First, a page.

After years of hiking with various water treatment options including chemicals, a Steri-pen, pump systems, or without a filter at all, record setting Jennifer Pharr Davis was drawn to Sawyer's water filtration systems when she became pregnant.
"It seemed too good to be true. But I got it and used it for 600 miles of hiking through farmland and grazing pastures on the GR 11 in the Pyrenees, and then used it hiking through the alluvial planes, glacier melt, and volcanic ash in Iceland. And it never broke! It was fast, easy and kept me and my baby healthy."
She goes on to say, "I definitely became a Sawyer fan based on the filter. But, recently, I was surprised to learn how effective Sawyer bug sprays and sunscreen can be on a camping trip. And I learned a few things that could revolutionize my battle with black flies, mosquitoes and ticks."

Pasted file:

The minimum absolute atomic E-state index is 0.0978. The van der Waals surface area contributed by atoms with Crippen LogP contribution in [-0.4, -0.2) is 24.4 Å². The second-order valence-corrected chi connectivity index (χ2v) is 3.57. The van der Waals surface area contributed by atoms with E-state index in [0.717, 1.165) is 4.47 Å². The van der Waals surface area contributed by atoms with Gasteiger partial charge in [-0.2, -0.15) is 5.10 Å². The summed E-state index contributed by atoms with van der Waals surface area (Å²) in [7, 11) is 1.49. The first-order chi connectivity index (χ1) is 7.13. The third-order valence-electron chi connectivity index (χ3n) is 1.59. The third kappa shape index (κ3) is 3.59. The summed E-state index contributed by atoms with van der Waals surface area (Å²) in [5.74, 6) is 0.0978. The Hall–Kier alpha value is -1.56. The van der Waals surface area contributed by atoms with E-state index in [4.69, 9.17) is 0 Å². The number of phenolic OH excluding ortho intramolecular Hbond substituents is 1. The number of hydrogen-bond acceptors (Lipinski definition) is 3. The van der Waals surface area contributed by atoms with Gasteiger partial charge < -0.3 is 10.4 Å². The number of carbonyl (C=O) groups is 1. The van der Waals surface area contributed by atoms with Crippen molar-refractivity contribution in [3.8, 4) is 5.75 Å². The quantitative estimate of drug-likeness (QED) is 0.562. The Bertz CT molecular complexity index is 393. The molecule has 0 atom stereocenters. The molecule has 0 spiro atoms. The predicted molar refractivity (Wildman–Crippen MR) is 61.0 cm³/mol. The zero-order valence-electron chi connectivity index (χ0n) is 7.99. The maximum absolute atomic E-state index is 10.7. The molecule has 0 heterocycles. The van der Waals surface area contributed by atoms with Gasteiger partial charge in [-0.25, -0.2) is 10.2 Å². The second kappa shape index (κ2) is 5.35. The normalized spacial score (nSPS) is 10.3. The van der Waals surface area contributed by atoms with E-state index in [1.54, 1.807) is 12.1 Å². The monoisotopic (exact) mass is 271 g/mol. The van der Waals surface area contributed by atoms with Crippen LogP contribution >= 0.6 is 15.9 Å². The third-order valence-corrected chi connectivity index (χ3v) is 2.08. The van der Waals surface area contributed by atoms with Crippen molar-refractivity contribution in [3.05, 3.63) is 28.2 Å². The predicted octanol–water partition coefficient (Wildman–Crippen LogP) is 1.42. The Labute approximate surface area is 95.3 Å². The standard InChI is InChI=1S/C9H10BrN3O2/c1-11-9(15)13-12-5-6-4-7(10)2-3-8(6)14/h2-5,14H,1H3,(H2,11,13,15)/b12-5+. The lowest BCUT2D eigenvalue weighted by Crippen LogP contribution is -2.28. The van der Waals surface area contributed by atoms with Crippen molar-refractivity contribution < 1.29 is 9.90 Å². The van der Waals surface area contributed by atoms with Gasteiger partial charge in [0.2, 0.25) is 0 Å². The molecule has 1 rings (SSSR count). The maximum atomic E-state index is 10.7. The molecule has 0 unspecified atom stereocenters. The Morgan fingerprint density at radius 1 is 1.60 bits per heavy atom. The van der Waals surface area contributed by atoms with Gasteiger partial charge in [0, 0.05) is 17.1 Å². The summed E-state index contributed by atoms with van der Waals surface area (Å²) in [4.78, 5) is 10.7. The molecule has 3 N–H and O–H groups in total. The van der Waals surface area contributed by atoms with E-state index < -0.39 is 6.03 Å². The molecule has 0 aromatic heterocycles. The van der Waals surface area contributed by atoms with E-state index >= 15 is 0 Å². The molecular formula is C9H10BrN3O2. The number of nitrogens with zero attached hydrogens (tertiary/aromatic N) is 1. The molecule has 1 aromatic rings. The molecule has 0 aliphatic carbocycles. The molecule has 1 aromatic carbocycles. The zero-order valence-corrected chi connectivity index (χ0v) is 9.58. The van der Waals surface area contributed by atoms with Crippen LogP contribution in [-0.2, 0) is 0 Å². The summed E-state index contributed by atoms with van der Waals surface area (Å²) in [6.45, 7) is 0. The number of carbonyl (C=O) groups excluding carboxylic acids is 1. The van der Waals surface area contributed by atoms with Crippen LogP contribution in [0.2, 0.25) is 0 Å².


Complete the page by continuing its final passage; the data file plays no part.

-Read Jennifer Pharr Davis' full review here.
Named 2012 National Geographic Adventurer of the Year, 2011 Performance of the Year by Ultrarunning Magazine, and 2008 Person of the Year by Blue Ridge Outdoors Magazine
May 8, 2022
Outdoor Life: Do You Really Need a Water Filter for Backpacking and Mountain Hunting?
While DEET products may be more familiar by name and their chemical smell, sprays with 20 percent picaridin, like Sawyer Products, offer comparable protection without the harsh odor and oily feeling on your skin.
The Sawyer Squeeze was (by far) the most common Pacific Crest Trail water filter this year – for the fifth year in a row. It’s a $39, 3 oz / 85 g hollow fiber filter that rids your drinking water of protozoa and bacteria (and floaties). It can be used with Sawyer bags (included with the filter) or with compatible water bottles (Smartwater is the bottle of choice for many hikers).
SAWYER MINI WATER FILTER, $22 This has been my water filter of choice for years now. The bags can be iffy — I have had a few break – so carry a couple. However, the filter itself is reliable, light and inexpensive. -Logan